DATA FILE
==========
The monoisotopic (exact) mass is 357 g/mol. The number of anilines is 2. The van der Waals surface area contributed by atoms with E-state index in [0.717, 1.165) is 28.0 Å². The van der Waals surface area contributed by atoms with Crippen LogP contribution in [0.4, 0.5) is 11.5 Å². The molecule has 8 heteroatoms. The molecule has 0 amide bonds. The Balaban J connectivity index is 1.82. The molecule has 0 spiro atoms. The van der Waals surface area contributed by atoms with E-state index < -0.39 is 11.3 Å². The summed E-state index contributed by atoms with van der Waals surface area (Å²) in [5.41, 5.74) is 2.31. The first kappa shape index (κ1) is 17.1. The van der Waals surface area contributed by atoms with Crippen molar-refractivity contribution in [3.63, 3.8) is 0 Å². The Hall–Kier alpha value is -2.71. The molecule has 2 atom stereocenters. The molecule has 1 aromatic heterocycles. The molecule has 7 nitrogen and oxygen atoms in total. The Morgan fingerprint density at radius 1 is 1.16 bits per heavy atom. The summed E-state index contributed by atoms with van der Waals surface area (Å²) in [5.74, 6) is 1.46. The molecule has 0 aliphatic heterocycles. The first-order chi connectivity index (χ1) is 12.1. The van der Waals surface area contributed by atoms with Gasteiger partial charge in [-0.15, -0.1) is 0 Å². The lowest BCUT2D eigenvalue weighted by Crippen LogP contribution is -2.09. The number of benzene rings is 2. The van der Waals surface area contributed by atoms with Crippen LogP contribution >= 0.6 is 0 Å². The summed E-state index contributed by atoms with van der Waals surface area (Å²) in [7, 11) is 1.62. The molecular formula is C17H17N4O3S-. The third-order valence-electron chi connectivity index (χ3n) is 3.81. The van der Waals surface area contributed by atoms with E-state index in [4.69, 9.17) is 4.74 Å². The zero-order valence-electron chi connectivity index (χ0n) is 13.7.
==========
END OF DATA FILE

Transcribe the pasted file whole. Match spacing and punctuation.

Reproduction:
The monoisotopic (exact) mass is 357 g/mol. The number of anilines is 2. The van der Waals surface area contributed by atoms with E-state index in [0.717, 1.165) is 28.0 Å². The van der Waals surface area contributed by atoms with Crippen LogP contribution in [0.4, 0.5) is 11.5 Å². The molecule has 8 heteroatoms. The molecule has 0 amide bonds. The Balaban J connectivity index is 1.82. The molecule has 0 spiro atoms. The van der Waals surface area contributed by atoms with E-state index < -0.39 is 11.3 Å². The summed E-state index contributed by atoms with van der Waals surface area (Å²) in [5.41, 5.74) is 2.31. The first kappa shape index (κ1) is 17.1. The van der Waals surface area contributed by atoms with Crippen molar-refractivity contribution in [3.63, 3.8) is 0 Å². The Hall–Kier alpha value is -2.71. The molecule has 2 atom stereocenters. The molecule has 1 aromatic heterocycles. The molecule has 7 nitrogen and oxygen atoms in total. The Morgan fingerprint density at radius 1 is 1.16 bits per heavy atom. The summed E-state index contributed by atoms with van der Waals surface area (Å²) in [5.74, 6) is 1.46. The molecule has 0 aliphatic heterocycles. The first-order chi connectivity index (χ1) is 12.1. The van der Waals surface area contributed by atoms with Gasteiger partial charge in [-0.15, -0.1) is 0 Å². The lowest BCUT2D eigenvalue weighted by Crippen LogP contribution is -2.09. The number of benzene rings is 2. The van der Waals surface area contributed by atoms with Crippen LogP contribution >= 0.6 is 0 Å². The summed E-state index contributed by atoms with van der Waals surface area (Å²) in [7, 11) is 1.62. The molecular formula is C17H17N4O3S-. The third-order valence-electron chi connectivity index (χ3n) is 3.81. The van der Waals surface area contributed by atoms with E-state index in [4.69, 9.17) is 4.74 Å². The zero-order valence-electron chi connectivity index (χ0n) is 13.7.